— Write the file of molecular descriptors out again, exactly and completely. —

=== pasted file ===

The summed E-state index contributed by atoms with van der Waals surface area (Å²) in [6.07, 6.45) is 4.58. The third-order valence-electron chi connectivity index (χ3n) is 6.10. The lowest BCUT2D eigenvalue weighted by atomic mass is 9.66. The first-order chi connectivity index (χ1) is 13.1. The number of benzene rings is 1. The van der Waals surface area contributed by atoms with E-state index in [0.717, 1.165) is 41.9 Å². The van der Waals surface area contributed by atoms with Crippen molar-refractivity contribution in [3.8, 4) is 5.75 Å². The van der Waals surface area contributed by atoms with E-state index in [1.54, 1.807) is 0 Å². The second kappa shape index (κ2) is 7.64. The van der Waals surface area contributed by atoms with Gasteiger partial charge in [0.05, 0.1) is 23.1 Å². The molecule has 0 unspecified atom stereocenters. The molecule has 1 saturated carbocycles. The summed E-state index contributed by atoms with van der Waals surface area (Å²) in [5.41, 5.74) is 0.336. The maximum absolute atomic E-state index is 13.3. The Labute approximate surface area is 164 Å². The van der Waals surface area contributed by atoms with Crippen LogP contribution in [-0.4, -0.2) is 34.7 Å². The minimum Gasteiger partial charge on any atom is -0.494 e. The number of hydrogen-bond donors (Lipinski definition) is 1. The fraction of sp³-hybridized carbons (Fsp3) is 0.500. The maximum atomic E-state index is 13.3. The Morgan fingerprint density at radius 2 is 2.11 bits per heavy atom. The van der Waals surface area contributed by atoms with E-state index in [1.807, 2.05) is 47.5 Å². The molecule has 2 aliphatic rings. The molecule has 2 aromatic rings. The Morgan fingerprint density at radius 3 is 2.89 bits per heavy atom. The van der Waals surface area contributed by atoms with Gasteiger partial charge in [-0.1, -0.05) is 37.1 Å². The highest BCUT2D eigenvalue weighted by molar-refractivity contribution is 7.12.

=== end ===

The summed E-state index contributed by atoms with van der Waals surface area (Å²) in [6.07, 6.45) is 4.58. The third-order valence-electron chi connectivity index (χ3n) is 6.10. The lowest BCUT2D eigenvalue weighted by atomic mass is 9.66. The first-order chi connectivity index (χ1) is 13.1. The number of benzene rings is 1. The van der Waals surface area contributed by atoms with E-state index in [0.717, 1.165) is 41.9 Å². The van der Waals surface area contributed by atoms with Crippen molar-refractivity contribution in [3.8, 4) is 5.75 Å². The van der Waals surface area contributed by atoms with E-state index in [1.54, 1.807) is 0 Å². The second kappa shape index (κ2) is 7.64. The van der Waals surface area contributed by atoms with Gasteiger partial charge in [0.05, 0.1) is 23.1 Å². The molecule has 0 unspecified atom stereocenters. The molecule has 1 saturated carbocycles. The summed E-state index contributed by atoms with van der Waals surface area (Å²) in [5.41, 5.74) is 0.336. The maximum absolute atomic E-state index is 13.3. The Labute approximate surface area is 164 Å². The van der Waals surface area contributed by atoms with Crippen LogP contribution in [-0.4, -0.2) is 34.7 Å². The minimum Gasteiger partial charge on any atom is -0.494 e. The number of hydrogen-bond donors (Lipinski definition) is 1. The fraction of sp³-hybridized carbons (Fsp3) is 0.500. The maximum atomic E-state index is 13.3. The Morgan fingerprint density at radius 2 is 2.11 bits per heavy atom. The van der Waals surface area contributed by atoms with E-state index in [1.807, 2.05) is 47.5 Å². The molecule has 2 aliphatic rings. The molecule has 2 aromatic rings. The Morgan fingerprint density at radius 3 is 2.89 bits per heavy atom. The van der Waals surface area contributed by atoms with Gasteiger partial charge in [-0.1, -0.05) is 37.1 Å². The highest BCUT2D eigenvalue weighted by molar-refractivity contribution is 7.12.